My first experience with published comics work was rather unfortunate – I drew a page about classroom mayhem that usually took place when our biology teacher showed us educational films. She used a projector and screen, so it had to be dark in the classroom, and we did all sorts of naughty kids stuff when she turned off the lights. The reason why that first experience was unfortunate was because I made two mistakes in the strip: first was that I actually mentioned a biology lesson in one of the speech balloons, second – the drawing of the teacher looked a lot like the lady who taught us biology. When the page was published in the national school-children’s magazine, my name and the name of my school was printed underneath, so the poor lady’s colleagues from all over Lithuania called her to tell her she was now famous… The teacher got very upset and ignored me for few years afterwards. I felt bad about unintentionally offending the teacher who was a really nice lady.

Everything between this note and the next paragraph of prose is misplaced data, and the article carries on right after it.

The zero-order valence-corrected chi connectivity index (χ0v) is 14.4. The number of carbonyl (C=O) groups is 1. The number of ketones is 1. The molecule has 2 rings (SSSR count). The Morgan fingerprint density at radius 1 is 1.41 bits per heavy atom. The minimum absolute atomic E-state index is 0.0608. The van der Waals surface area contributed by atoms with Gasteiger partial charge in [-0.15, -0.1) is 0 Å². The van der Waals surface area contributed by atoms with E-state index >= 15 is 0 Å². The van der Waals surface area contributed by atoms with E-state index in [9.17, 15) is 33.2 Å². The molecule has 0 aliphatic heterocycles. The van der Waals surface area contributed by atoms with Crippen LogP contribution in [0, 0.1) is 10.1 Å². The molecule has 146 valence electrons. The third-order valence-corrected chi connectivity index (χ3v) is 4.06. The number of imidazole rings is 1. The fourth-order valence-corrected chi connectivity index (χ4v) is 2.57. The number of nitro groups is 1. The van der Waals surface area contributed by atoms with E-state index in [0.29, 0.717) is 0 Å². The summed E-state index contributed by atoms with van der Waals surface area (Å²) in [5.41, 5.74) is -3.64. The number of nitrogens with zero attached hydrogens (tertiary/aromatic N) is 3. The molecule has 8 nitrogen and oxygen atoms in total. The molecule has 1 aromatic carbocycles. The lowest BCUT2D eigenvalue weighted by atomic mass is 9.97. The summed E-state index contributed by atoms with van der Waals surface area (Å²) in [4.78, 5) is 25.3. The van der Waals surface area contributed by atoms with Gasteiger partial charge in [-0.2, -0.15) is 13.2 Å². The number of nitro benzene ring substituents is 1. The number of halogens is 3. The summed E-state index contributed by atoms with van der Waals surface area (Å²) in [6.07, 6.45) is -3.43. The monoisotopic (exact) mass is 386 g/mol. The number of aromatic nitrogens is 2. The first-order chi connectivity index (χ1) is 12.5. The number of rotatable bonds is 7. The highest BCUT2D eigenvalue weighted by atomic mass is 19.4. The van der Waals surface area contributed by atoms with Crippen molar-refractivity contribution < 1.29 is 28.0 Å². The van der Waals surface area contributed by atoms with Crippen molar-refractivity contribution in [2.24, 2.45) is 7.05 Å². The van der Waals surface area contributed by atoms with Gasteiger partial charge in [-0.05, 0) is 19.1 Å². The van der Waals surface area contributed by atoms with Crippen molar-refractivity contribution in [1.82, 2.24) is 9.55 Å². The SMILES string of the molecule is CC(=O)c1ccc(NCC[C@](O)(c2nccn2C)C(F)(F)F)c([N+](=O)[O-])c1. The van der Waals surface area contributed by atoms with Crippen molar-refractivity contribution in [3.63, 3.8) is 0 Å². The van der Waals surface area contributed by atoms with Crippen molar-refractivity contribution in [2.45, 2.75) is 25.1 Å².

Comic strip by Irmantas from 1991.
This taught me a lesson or two for my future life, but didn’t discourage me from drawing. More than a decade later when I was in university I started freelancing for the national humour magazine. Perestroika thing was in full swing. Lithuania was making noises about independence, and suddenly there was a demand for western things, comics among them, so I approached the magazine and they enthusiastically agreed to publish my work. I did a few series – the first one was about three blunderous wannabee gangsters, written by me.